Thoughts on Anti-Government Rhetoric And Other Links

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Thought of the Day: Anti-Government Rhetoric

I have often said there is an ideological battle which this deep downturn has pushed front and center between those who see government as a positive force and those who see it as negative. See my piece "A few thoughts about the limitations of government."  Because of the history of America’s founding, I believe Americans are more sceptical of government than citizens of other advanced economies. The articles above demonstrate why this is healthy. 

Nevertheless, Americans’ individualism makes powerful executive agent of change tales more alluring than in Europe. Think of Washington, Jackson, Lincoln, or the Roosevelts. Barack Obama intuitively understands this and has been pushing a JFK-like "government is good" side of the debate. However, the inability of his policies to reduce unemployment combined with the still powerful influence of lobbyists and special interests has increased scepticism in government. Most Americans, therefore, see the deficit as worrying. In the American context, I sense this is a large factor behind the recent calls for austerity. (Note: no one is talking about military spending, though).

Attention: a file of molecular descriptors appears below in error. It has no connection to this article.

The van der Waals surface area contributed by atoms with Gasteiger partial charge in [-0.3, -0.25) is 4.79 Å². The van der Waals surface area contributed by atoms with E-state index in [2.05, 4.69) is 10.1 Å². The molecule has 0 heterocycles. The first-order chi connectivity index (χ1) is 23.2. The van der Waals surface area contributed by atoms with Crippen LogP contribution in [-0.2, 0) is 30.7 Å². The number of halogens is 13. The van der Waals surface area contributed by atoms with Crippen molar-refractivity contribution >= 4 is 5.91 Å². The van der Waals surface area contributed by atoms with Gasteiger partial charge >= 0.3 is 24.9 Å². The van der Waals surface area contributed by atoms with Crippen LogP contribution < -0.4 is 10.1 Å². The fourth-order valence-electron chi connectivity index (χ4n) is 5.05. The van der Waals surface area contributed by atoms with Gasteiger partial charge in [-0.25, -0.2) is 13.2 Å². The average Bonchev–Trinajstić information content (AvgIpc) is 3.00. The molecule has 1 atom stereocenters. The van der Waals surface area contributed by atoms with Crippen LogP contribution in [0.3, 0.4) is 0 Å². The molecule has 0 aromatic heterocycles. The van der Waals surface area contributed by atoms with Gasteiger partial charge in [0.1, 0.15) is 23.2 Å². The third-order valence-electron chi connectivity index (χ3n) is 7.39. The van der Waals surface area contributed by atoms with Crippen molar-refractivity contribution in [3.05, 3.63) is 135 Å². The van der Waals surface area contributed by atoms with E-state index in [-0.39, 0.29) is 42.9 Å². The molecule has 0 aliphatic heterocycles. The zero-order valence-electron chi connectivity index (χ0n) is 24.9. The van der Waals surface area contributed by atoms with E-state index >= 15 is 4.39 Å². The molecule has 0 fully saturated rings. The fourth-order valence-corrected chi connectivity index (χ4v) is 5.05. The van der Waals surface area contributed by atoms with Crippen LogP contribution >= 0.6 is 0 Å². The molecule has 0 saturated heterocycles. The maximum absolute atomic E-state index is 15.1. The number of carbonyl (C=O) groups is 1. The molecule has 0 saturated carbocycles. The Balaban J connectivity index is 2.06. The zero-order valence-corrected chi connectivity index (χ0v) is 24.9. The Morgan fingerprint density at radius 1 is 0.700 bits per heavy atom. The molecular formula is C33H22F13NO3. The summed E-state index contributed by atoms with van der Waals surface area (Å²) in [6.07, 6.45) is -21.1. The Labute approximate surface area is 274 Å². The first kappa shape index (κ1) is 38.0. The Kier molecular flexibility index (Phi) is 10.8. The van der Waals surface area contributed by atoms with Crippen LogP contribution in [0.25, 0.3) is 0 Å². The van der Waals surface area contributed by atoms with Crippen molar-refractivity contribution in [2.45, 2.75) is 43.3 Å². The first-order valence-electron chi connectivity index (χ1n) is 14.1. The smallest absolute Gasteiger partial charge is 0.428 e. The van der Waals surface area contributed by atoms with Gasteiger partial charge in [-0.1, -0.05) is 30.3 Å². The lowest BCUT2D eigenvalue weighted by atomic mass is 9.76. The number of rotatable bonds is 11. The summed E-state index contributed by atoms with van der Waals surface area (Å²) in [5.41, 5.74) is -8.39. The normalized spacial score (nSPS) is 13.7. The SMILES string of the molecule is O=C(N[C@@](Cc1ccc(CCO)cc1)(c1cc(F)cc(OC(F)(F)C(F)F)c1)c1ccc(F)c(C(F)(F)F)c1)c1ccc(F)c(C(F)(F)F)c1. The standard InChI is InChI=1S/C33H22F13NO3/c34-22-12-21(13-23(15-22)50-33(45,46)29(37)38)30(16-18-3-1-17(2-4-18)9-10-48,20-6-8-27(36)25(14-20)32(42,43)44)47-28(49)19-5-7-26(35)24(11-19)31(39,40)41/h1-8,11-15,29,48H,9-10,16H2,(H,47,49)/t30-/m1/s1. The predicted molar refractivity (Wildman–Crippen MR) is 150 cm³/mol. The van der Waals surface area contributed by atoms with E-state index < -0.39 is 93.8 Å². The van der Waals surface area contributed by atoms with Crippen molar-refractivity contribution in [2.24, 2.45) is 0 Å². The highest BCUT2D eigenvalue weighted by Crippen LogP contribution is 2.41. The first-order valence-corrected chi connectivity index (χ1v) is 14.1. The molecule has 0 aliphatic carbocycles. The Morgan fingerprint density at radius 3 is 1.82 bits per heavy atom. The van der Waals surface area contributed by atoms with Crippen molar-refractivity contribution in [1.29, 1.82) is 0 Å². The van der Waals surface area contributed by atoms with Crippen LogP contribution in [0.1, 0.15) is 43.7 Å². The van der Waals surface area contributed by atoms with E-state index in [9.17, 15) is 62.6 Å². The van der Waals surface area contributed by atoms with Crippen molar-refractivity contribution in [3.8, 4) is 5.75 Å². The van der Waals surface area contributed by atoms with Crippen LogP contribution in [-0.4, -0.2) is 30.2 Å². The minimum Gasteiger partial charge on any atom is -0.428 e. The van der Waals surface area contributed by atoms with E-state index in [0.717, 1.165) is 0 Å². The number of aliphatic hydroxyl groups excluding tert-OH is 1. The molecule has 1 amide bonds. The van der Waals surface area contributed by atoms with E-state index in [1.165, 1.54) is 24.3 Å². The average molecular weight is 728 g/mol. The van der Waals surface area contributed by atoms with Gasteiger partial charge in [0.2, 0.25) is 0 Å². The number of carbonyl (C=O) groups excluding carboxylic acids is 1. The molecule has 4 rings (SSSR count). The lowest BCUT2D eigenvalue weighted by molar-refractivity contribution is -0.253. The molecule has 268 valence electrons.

So I wanted to profile two pieces that take anti-government rhetoric to a logical extreme. In one, Anarcho-Austrian Murray Rothbard defends the deregulation as crony capitalism meme with which I disagree. He attacks Milton Friedman and the monetarists of the Chicago School as statists.

In the other, economic historian Forrest Capie argues that British economic history demonstrates that the lessons of the latest crisis is less regulation and not more. While I disagree with some of the detail, this argument is more compelling than Rothbard’s.

The key, however, is the starting point in any society. Some people are better-connected than others and it is unrealistic to believe that the well-connected in society won’t avail themselves of the opportunity to use their connections to tilt the playing field in their direction in order to legally benefit at others’ expense.


The Usual Fare

  1. Paul Vigna says

    “However, the inability of his policies to reduce employment…”

    Think you mean “unemployment.”

    1. Edward Harrison says

      that was changed a while ago, but thanks.

Comments are closed.

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